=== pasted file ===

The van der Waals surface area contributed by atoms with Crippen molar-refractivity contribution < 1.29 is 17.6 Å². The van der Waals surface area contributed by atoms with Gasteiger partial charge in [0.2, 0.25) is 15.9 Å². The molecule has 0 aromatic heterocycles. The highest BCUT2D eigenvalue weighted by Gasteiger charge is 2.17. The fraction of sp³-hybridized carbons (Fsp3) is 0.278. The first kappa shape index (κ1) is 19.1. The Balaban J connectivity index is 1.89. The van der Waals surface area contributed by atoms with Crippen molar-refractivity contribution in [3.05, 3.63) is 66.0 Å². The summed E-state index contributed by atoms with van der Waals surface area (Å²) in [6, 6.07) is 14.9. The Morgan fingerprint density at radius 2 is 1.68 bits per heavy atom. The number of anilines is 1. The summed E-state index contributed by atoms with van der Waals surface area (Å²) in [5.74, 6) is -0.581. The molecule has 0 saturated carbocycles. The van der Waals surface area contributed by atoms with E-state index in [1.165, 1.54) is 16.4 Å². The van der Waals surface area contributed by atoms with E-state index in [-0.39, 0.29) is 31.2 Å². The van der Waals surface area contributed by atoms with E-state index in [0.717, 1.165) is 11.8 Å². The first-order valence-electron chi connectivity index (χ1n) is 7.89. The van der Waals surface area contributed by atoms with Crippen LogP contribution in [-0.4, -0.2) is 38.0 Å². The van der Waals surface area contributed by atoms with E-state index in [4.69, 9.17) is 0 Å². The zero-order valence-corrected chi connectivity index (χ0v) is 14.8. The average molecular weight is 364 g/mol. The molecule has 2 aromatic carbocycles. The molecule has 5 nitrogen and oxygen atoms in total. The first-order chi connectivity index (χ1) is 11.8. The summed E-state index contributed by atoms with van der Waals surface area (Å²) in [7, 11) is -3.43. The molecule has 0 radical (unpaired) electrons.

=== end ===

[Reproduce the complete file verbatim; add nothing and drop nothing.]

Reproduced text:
The van der Waals surface area contributed by atoms with Crippen molar-refractivity contribution < 1.29 is 17.6 Å². The van der Waals surface area contributed by atoms with Gasteiger partial charge in [0.2, 0.25) is 15.9 Å². The molecule has 0 aromatic heterocycles. The highest BCUT2D eigenvalue weighted by Gasteiger charge is 2.17. The fraction of sp³-hybridized carbons (Fsp3) is 0.278. The first kappa shape index (κ1) is 19.1. The Balaban J connectivity index is 1.89. The van der Waals surface area contributed by atoms with Crippen molar-refractivity contribution in [3.05, 3.63) is 66.0 Å². The summed E-state index contributed by atoms with van der Waals surface area (Å²) in [6, 6.07) is 14.9. The Morgan fingerprint density at radius 2 is 1.68 bits per heavy atom. The number of anilines is 1. The summed E-state index contributed by atoms with van der Waals surface area (Å²) in [5.74, 6) is -0.581. The molecule has 0 saturated carbocycles. The van der Waals surface area contributed by atoms with E-state index in [1.165, 1.54) is 16.4 Å². The van der Waals surface area contributed by atoms with E-state index in [-0.39, 0.29) is 31.2 Å². The van der Waals surface area contributed by atoms with E-state index in [0.717, 1.165) is 11.8 Å². The first-order valence-electron chi connectivity index (χ1n) is 7.89. The van der Waals surface area contributed by atoms with Crippen LogP contribution in [-0.4, -0.2) is 38.0 Å². The van der Waals surface area contributed by atoms with E-state index in [4.69, 9.17) is 0 Å². The zero-order valence-corrected chi connectivity index (χ0v) is 14.8. The average molecular weight is 364 g/mol. The molecule has 2 aromatic carbocycles. The molecule has 5 nitrogen and oxygen atoms in total. The first-order chi connectivity index (χ1) is 11.8. The summed E-state index contributed by atoms with van der Waals surface area (Å²) in [7, 11) is -3.43. The molecule has 0 radical (unpaired) electrons.